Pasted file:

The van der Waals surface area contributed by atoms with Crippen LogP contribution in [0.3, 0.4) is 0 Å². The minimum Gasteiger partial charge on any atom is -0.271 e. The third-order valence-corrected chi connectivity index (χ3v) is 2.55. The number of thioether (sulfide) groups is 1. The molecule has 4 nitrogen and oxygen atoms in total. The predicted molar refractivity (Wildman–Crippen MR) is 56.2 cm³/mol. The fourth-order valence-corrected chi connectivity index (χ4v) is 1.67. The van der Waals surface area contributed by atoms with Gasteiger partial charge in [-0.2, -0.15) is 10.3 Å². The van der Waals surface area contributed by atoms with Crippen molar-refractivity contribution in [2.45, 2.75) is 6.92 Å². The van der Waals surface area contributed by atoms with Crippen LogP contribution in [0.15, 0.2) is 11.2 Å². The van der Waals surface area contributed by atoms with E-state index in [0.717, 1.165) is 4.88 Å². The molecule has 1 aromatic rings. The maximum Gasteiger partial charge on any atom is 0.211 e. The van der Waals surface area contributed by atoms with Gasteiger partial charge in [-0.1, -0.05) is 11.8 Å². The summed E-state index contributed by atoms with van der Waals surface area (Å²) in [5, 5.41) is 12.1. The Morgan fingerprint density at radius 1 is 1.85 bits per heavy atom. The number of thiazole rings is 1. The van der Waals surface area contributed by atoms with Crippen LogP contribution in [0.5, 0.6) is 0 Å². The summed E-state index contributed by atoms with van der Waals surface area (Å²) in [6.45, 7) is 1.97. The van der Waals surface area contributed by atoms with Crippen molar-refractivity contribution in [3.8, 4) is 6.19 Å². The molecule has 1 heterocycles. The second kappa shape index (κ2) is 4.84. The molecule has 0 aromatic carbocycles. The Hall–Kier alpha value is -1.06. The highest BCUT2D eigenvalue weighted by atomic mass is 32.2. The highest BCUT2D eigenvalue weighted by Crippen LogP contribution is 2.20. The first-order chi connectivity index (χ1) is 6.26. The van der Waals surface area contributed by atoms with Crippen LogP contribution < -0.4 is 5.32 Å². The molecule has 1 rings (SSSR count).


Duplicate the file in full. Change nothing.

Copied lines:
The van der Waals surface area contributed by atoms with Crippen LogP contribution in [0.3, 0.4) is 0 Å². The minimum Gasteiger partial charge on any atom is -0.271 e. The third-order valence-corrected chi connectivity index (χ3v) is 2.55. The number of thioether (sulfide) groups is 1. The molecule has 4 nitrogen and oxygen atoms in total. The predicted molar refractivity (Wildman–Crippen MR) is 56.2 cm³/mol. The fourth-order valence-corrected chi connectivity index (χ4v) is 1.67. The van der Waals surface area contributed by atoms with Gasteiger partial charge in [-0.2, -0.15) is 10.3 Å². The van der Waals surface area contributed by atoms with Crippen molar-refractivity contribution in [2.45, 2.75) is 6.92 Å². The van der Waals surface area contributed by atoms with Crippen LogP contribution in [0.15, 0.2) is 11.2 Å². The van der Waals surface area contributed by atoms with E-state index in [0.717, 1.165) is 4.88 Å². The molecule has 1 aromatic rings. The maximum Gasteiger partial charge on any atom is 0.211 e. The van der Waals surface area contributed by atoms with Gasteiger partial charge in [-0.1, -0.05) is 11.8 Å². The summed E-state index contributed by atoms with van der Waals surface area (Å²) in [5, 5.41) is 12.1. The Morgan fingerprint density at radius 1 is 1.85 bits per heavy atom. The number of thiazole rings is 1. The van der Waals surface area contributed by atoms with Crippen LogP contribution in [0.5, 0.6) is 0 Å². The summed E-state index contributed by atoms with van der Waals surface area (Å²) in [6.45, 7) is 1.97. The van der Waals surface area contributed by atoms with Crippen molar-refractivity contribution in [3.8, 4) is 6.19 Å². The molecule has 1 heterocycles. The second kappa shape index (κ2) is 4.84. The molecule has 0 aromatic carbocycles. The Hall–Kier alpha value is -1.06. The highest BCUT2D eigenvalue weighted by atomic mass is 32.2. The highest BCUT2D eigenvalue weighted by Crippen LogP contribution is 2.20. The first-order chi connectivity index (χ1) is 6.26. The van der Waals surface area contributed by atoms with Crippen LogP contribution < -0.4 is 5.32 Å². The molecule has 1 rings (SSSR count).